Good Food to Go: Healthy Lunches Your Kids Will Love
Format: PDF / Kindle (mobi) / ePub
Good Food to Go is the ultimate guide to packing healthy lunch boxes with food that kids will enjoy and parents can feel good about. Back-to-school means back-to-lunch-boxes, and the daily quandary of what to put in them. With this new book, two working moms - one a teacher, one a pediatrician - offer creative ideas for balanced lunches and nutritious snacks, as well as up-to-date health tips that will make packing lunch a joy and not a chore. Given that children consume approximately one third of their daily calories at school, what goes into kids' lunch boxes is vital to their well-being. Yet it still needs to be hot enough, cold enough or crisp enough to withstand a morning in the cloakroom. (And with allergies on the rise many schools are now nut-free, eliminating that old standby: peanut butter.) Most important, the lunch needs to be kid-friendly and delicious because after all, the healthiest lunch isn't very healthy if it goes uneaten.
Good Food to Go fuses the how-to's of creating wholesome, homemade lunches with the latest information on food and nutrition. Practical tips will help parents make environmentally conscious food choices and eliminate lunch-box waste to ensure children are eating for a healthier planet. Many of the recipes outline what can be done the night before, while others may be made in bulk and frozen, facilitating easy, last-minute lunches. Handy meal planners help to ensure that kids are eating a healthy variety of nutritious lunches throughout the week.
Completely cool before packing to avoid condensation from forming inside container. • Pack in reusable container and refrigerate overnight. Yield: Serves 1 Should I Be Concerned about the Presence of Hormones in Our Food Supply? Although banned in Europe, hormones are routinely given to beef cattle in both Canada and the United States to speed up their growth and increase lean body tissue. Although Health Canada states growth hormones do not pose a threat to human health,20 some scientists.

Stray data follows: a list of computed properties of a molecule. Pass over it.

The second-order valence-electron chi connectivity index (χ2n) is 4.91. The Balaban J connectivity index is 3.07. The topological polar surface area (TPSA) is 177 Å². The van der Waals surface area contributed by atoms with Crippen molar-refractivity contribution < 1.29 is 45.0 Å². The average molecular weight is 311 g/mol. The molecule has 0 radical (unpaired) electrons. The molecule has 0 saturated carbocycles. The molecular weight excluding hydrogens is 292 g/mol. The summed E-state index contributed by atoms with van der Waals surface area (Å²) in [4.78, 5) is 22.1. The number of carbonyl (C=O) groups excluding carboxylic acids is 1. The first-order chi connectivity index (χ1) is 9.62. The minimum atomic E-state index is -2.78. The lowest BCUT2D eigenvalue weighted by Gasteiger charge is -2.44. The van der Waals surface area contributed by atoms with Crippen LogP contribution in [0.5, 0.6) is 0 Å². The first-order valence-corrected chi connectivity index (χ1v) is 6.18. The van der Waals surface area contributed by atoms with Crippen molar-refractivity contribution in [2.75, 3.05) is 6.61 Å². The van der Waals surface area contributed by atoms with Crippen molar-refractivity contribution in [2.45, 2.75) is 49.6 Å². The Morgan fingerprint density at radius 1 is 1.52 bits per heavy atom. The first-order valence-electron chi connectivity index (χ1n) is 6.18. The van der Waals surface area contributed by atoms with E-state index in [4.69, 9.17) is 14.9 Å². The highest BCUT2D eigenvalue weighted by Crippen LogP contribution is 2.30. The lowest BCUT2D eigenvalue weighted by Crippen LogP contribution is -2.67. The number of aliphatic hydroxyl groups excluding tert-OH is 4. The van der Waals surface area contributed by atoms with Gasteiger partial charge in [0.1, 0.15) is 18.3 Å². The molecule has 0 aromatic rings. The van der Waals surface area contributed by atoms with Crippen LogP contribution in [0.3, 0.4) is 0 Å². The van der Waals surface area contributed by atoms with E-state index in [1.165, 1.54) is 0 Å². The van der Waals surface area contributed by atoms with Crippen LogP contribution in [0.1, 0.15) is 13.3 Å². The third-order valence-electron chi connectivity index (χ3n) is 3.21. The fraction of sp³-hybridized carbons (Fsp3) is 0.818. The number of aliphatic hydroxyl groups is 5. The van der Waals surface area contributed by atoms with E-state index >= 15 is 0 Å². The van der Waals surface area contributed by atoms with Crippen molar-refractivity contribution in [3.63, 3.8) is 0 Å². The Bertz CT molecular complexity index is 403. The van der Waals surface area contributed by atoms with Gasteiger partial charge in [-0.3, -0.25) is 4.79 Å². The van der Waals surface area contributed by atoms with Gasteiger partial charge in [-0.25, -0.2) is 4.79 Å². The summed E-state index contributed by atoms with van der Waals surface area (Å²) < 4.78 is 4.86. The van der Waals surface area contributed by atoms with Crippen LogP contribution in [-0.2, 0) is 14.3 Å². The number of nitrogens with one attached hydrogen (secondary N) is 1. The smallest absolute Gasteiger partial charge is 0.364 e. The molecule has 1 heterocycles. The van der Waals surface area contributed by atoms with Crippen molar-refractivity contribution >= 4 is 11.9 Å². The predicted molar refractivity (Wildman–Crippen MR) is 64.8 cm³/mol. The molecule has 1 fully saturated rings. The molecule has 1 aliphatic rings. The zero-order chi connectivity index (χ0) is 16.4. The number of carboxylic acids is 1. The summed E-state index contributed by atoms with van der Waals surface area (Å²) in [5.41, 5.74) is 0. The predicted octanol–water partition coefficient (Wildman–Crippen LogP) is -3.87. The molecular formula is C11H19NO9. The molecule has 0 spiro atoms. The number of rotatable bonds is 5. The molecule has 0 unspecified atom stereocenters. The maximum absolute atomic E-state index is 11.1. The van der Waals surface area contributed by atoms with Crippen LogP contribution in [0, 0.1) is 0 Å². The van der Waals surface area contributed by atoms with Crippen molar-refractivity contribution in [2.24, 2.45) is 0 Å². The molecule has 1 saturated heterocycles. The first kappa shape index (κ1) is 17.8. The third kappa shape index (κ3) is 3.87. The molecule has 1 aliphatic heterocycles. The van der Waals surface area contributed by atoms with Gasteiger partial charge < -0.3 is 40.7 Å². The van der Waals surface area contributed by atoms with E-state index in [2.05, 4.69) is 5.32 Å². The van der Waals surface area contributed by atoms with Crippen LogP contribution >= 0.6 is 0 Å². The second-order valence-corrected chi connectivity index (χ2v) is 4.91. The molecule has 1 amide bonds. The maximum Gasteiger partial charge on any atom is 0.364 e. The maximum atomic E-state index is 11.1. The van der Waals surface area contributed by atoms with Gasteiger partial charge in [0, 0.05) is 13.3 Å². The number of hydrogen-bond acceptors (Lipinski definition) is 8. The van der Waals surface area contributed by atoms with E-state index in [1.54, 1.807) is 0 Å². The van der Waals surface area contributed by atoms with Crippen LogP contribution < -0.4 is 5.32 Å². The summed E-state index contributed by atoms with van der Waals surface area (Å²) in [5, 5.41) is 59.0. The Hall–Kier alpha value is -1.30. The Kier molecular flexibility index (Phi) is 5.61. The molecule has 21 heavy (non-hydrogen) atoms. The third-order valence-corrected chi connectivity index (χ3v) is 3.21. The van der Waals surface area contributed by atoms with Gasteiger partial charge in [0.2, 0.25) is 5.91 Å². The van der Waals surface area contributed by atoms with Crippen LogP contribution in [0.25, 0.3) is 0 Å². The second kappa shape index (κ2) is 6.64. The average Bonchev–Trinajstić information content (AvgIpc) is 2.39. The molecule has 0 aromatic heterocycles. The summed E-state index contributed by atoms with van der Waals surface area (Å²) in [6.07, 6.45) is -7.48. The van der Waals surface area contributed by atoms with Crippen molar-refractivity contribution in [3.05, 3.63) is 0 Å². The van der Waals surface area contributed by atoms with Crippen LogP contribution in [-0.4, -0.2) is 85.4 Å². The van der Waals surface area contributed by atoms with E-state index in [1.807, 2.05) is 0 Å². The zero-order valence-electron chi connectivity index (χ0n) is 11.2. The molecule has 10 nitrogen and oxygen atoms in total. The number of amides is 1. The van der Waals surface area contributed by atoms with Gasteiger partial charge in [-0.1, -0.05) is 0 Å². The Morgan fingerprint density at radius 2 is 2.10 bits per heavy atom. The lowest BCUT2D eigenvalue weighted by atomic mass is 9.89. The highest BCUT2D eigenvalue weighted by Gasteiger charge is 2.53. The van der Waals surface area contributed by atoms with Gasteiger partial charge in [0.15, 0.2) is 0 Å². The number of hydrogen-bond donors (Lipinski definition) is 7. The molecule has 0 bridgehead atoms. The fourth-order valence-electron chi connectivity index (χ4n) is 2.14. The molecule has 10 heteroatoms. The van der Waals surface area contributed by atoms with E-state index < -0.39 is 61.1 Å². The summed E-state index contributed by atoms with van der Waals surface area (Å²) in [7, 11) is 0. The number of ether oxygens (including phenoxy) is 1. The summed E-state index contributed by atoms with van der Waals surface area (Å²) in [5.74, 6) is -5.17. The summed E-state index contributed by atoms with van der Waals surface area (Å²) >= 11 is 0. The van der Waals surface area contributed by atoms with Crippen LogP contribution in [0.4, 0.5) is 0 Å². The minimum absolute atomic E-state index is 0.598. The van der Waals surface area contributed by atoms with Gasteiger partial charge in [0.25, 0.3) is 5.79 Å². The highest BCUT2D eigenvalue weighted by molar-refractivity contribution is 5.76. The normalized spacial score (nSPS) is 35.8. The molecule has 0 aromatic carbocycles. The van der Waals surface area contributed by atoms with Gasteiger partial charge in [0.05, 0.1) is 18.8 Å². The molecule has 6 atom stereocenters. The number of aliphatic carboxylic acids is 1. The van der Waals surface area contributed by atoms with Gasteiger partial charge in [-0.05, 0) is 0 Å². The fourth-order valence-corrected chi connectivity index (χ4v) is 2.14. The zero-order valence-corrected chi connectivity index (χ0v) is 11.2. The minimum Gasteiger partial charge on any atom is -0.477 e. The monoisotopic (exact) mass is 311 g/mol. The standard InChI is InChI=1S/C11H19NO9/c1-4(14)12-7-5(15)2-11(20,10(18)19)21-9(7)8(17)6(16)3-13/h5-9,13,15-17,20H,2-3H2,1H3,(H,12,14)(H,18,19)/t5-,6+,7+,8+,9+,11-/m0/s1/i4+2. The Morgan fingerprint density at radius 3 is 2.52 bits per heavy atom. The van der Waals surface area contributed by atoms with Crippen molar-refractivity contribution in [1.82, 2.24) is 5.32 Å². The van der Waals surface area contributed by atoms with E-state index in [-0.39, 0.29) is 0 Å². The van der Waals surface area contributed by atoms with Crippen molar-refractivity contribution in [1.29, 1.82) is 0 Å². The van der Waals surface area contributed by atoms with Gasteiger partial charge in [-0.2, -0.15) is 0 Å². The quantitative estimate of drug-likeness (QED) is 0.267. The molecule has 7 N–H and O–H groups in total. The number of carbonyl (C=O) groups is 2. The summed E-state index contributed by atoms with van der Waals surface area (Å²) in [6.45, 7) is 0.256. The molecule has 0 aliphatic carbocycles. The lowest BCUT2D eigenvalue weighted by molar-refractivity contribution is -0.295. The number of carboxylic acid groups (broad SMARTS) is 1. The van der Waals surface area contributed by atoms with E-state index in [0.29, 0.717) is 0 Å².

Of age),” http://www.phac-aspc.gc.ca/hp-ps/hl-mvs/pag-gap/cy-ej/children-enfants/index-eng.php (accessed September 16, 2010). 12. Statistics Canada, “Overview of Canadians’ Eating Habits,” The Daily, http://www.statcan.gc.ca/daily-quotidien/060706/dq060706b-eng.htm. 13. Kate Sherwood, “Leafy Greens,” Nutrition Action, May 2010. 14. Health Canada, “Do Canadian Adolescents Meet Their Nutrient Requirements through Food Intake Alone?” Food and Nutrition,.
Kids about the environmental impact of packaged foods will help them realize how “uncool” these products really are. The Juice Box Dilemma A juice box or Tetra Pak is an aseptic container. This means that it is manufactured and filled under sterile conditions and therefore requires no refrigeration or preservatives to remain germ free. They are typically made from 6 layers of paper, plastic and foil that are bonded together. The problem with juice boxes, like that of many single-use drink.
Imagine the fuel required to ship and recycle single-use juice boxes around the world. So consider buying juice in bulk. By packing your child’s drink in a reusable bottle, you are creating less waste, regardless of whether it ends up being recycled or, even worse, in a landfill. It’s just common sense. The Equipment Ideally, your child’s lunch box should be large enough to accommodate a Thermos, several reusable containers and a stainless steel water bottle. Over the course of the school.
Condiments, such as low-fat mayonnaise, mustard, tzatziki and hummus. • Pack higher fibre foods such as whole grain products, beans, lentils, fruits and vegetables. These foods are filling and tend to be relatively low in calories. • Pack salads with oil- and vinegar-based dressings and avoid high calorie add-ons such as bacon bits, cheese, croutons and creamy dressings. • Pack lean protein such as tofu, fish, skinless chicken breast, beans and lentils. • Pack cream-free, vegetable-based.